Friday marks the 50th anniversary of the first civil rights march at the University of Virginia. Black and white students marched on March 25th, 1961 to protest against the "whites only" policy at the University Theater.
On Friday, a group gathered on grounds to remember exactly 50 years ago, when a group of young people gathered in front of the University Theater. It all started with a UVA student named Virginius Thornton. In 1961, he was the first African-American graduate student in the College of Arts and Sciences.
Coy Barefoot, who organized the event Friday stated, "He had come down here on March 1st to buy a ticket and was refused. So, they returned on March 25th and began what was a protest and a march."
The march he organized would last for three days. In addition to the march, the students circulated a petition supporting a boycott of the theater.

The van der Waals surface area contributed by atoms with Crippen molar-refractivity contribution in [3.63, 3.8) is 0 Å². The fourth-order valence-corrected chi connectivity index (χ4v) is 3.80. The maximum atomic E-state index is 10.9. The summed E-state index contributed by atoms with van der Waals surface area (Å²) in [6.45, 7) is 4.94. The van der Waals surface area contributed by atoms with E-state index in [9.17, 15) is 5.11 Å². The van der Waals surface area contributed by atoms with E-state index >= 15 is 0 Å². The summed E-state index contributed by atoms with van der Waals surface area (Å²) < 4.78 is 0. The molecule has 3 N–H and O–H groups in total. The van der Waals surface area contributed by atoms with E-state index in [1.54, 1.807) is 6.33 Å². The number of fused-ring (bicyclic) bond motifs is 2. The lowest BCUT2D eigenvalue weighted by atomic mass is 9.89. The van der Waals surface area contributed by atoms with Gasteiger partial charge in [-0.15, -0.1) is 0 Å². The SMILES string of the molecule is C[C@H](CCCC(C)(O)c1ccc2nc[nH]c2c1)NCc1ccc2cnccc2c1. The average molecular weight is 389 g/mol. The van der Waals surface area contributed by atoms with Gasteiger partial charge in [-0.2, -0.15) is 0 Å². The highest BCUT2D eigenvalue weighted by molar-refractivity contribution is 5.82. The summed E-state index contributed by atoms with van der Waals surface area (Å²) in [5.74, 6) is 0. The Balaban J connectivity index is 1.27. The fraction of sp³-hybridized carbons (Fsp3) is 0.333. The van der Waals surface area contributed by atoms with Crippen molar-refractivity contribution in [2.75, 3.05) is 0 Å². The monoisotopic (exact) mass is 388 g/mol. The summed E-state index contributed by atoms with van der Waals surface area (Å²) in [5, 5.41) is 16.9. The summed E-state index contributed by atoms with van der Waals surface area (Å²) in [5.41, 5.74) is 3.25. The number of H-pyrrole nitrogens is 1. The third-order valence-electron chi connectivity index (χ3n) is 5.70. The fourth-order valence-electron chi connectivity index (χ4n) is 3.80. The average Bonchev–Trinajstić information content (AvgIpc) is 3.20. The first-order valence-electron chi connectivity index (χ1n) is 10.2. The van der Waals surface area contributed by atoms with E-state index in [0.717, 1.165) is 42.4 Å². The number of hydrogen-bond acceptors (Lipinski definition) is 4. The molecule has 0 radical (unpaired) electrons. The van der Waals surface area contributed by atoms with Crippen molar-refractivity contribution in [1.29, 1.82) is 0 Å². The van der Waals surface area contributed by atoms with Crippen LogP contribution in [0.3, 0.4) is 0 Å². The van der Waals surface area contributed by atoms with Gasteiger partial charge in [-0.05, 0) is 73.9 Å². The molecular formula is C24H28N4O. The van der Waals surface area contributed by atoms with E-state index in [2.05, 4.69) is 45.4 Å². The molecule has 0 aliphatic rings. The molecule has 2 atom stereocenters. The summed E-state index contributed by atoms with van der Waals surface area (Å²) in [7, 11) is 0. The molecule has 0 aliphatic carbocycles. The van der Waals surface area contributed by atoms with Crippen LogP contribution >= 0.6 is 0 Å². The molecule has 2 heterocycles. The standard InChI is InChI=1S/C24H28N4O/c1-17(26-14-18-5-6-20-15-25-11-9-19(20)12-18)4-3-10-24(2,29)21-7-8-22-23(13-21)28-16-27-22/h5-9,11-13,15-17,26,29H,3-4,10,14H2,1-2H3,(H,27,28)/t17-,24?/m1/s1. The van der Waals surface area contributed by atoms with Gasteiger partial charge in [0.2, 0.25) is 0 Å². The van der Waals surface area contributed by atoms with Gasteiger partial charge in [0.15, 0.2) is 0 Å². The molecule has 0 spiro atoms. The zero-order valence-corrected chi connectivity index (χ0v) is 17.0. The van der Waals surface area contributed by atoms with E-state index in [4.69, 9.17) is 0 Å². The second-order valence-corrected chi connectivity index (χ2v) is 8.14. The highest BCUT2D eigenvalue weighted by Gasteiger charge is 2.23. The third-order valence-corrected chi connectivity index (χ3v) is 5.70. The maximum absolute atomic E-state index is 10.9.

UVA Professor of Law & History Tomiko Brown-Nagin remarked, "These students were courageous. They put their bodies on the line and literally said that they were standing up for their constitutional rights."
Brown-Nagin continued, "They show that it's possible to create a better world by individual acts of protest."
"It really represents that moment in time when students at UVA and faculty members were willing to stand up together and protest what was the law of the land," said Barefoot.
The movie theater didn't desegregate until 1964 when it was forced to by federal law, but that group of students played an important role in Charlottesville's civil rights movement. You can read more about the historic march in Coy Barefoot's book, "The Corner: A History of Student Life at the University of Virginia."